ABC's 'When We Rise' Stuns The Palm Springs International Film Festival Audience—In The Very Best Way

“When We Rise” hits ABC in February in a bold, ambitious, 7-hour, four-night, mini-series event, the likes of which the network hasn’t seen since it aired “Roots” 40 years ago. But judging by the thunderous applause and standing ovation the LGBT civil rights-themed mini-series received after its first two hours premiered at the Palm Springs International Film Festival (PSIFF) this week, one would think that Oscar-winning screenwriter Dustin Lance Black (“Milk”) and director Gus Van Sant’s collaboration is destined to garner big ratings, provoke thought, and maybe even further fuel existing calls to action, when it airs Feb. 27 through March 2.

To be sure, Palm Springs is an ideal destination to screen a project that recounts the dramatic LGBT civil rights movement and its key players of the mid-20th century—the city boasts a robust gay population, after all. Still, the production, at least the portion made available to the film fest crowd, appears to have all the perfect creative ingredients in place to become a critical hit—a solid ensemble cast, effective writing, and a thematic tone that manages to spark intrigue and make you want to learn more about its key players and the issues they take on.

The cast includes Guy Pearce, Rachel Griffiths, Mary-Louise Parker, Ivory Aquino, Michael Kenneth Williams and a slew of other notables, including Rosie O’Donnell, portraying Del Martin, co-founder of the first Lesbian organization in the country, and Whoopi Goldberg, taking on the role of Pat Norman, the first openly gay employee of the San Francisco Health Department.

“When We Rise” is based, partly, on the aptly crafted memoir by activist Cleve Jones, who was on hand to answer audience questions after the screening, alongside Black, Van Sant, and Pearce and Austin P. McKenzie, who both portray Jones at various ages in the mini-series.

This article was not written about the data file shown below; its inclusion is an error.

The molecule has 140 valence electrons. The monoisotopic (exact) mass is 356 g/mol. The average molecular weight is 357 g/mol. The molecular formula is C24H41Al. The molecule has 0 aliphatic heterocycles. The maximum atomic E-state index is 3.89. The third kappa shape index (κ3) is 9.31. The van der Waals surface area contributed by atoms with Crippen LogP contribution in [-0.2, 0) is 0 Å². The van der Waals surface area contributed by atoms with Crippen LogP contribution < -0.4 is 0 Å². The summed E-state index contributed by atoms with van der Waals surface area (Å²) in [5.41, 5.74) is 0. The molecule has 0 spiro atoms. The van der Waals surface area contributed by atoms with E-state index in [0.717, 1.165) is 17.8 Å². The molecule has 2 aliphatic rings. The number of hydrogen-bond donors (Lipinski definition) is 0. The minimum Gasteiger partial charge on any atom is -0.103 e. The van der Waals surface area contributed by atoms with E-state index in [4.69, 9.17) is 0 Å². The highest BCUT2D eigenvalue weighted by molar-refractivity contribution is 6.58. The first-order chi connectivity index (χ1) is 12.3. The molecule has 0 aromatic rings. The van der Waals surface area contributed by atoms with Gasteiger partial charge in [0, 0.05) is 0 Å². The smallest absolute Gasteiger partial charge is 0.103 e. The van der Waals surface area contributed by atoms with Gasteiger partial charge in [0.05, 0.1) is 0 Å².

“This is the first time I’ve seen this,” a noticeably emotional Jones told the PSIFF crowd. He later went on to say that, “I want to believe gay people have something unique to offer. And maybe what we have is that we are born into every color and skin, and we are born into every faith, ethnicity and nationality and status. So maybe we can be the bridge-builders at this crucial moment in our country’s history, and maybe the world’s history, to help lead the way to resist, to fight back, to reverse what has happened to us.”

”When We Rise” was initiated four years ago, long before President-elect Donald Trump’s curious rise spawned one of the most contentious political climates the country has witnessed in decades. Look around. The time to begin making a mad dash toward unity and ensuring civil rights are protected—across the board—was, oh, several months ago.

That said, it’s interesting to note that earlier this month, at the Television Critics Association’s Winter Tour, Black revealed that he wrote “When We Rise” for some members of his own family in mind, pointing out that, "Hey, we have more in common than we think and we speak the same language." He went on to add that he treasures his family.

Jones, still a voracious activist, served as a consultant on the miniseries, whose first round unfolds in 1972, when Jones (played by Mckenzie) enters the San Francisco fold and joins forces with future activists Roma Guy (Emily Skeggs) and Ken Jones (Jonathan Majors). Look for how well the first chapter pushes the characters together and creates a stellar roadmap of what’s to follow through the decades.

While it’s still too soon to know for sure what kind of imprint “When We Rise” will leave behind, hats off to Black, Van Sant, and ABC for giving birth to an outing that could serve as a conversation about what it's like to be a minority in this world, chasing it back so wonderfully with a very strong reminder of the importance of unity to boot.

“When We Rise” airs Feb. 27 through March 2 on ABC.

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